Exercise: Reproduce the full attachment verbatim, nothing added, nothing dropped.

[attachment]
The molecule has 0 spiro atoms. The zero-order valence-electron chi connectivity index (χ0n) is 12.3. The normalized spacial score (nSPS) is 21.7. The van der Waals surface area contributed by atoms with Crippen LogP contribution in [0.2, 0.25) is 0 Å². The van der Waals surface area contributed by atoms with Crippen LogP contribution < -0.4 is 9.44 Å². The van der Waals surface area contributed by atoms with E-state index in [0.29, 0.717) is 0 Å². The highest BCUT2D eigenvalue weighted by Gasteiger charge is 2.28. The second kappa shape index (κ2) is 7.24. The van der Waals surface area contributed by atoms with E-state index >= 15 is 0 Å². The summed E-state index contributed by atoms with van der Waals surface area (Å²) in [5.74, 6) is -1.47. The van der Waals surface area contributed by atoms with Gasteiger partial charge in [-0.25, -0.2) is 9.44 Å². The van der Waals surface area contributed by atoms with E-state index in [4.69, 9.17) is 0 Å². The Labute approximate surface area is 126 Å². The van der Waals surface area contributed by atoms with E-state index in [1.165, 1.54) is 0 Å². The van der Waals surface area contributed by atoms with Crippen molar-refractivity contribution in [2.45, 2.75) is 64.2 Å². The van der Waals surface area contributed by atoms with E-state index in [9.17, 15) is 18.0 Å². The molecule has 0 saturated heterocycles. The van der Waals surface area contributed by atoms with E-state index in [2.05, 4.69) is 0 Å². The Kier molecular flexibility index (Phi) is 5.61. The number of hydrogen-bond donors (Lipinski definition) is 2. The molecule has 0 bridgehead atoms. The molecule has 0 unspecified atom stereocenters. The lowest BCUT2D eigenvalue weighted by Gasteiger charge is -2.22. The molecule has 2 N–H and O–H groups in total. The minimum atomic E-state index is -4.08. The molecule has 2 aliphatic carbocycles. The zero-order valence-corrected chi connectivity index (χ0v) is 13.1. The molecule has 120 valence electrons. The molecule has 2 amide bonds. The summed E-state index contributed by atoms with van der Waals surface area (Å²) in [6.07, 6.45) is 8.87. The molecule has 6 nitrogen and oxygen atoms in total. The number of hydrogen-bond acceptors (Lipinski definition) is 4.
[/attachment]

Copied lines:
The molecule has 0 spiro atoms. The zero-order valence-electron chi connectivity index (χ0n) is 12.3. The normalized spacial score (nSPS) is 21.7. The van der Waals surface area contributed by atoms with Crippen LogP contribution in [0.2, 0.25) is 0 Å². The van der Waals surface area contributed by atoms with Crippen LogP contribution < -0.4 is 9.44 Å². The van der Waals surface area contributed by atoms with E-state index in [0.29, 0.717) is 0 Å². The highest BCUT2D eigenvalue weighted by Gasteiger charge is 2.28. The second kappa shape index (κ2) is 7.24. The van der Waals surface area contributed by atoms with E-state index >= 15 is 0 Å². The summed E-state index contributed by atoms with van der Waals surface area (Å²) in [5.74, 6) is -1.47. The van der Waals surface area contributed by atoms with Gasteiger partial charge in [-0.25, -0.2) is 9.44 Å². The van der Waals surface area contributed by atoms with E-state index in [4.69, 9.17) is 0 Å². The Labute approximate surface area is 126 Å². The van der Waals surface area contributed by atoms with E-state index in [1.165, 1.54) is 0 Å². The van der Waals surface area contributed by atoms with Crippen molar-refractivity contribution in [2.45, 2.75) is 64.2 Å². The van der Waals surface area contributed by atoms with E-state index in [9.17, 15) is 18.0 Å². The molecule has 0 saturated heterocycles. The van der Waals surface area contributed by atoms with E-state index in [2.05, 4.69) is 0 Å². The Kier molecular flexibility index (Phi) is 5.61. The number of hydrogen-bond donors (Lipinski definition) is 2. The molecule has 0 bridgehead atoms. The molecule has 0 unspecified atom stereocenters. The lowest BCUT2D eigenvalue weighted by Gasteiger charge is -2.22. The molecule has 2 N–H and O–H groups in total. The minimum atomic E-state index is -4.08. The molecule has 2 aliphatic carbocycles. The zero-order valence-corrected chi connectivity index (χ0v) is 13.1. The molecule has 120 valence electrons. The molecule has 2 amide bonds. The summed E-state index contributed by atoms with van der Waals surface area (Å²) in [6.07, 6.45) is 8.87. The molecule has 6 nitrogen and oxygen atoms in total. The number of hydrogen-bond acceptors (Lipinski definition) is 4.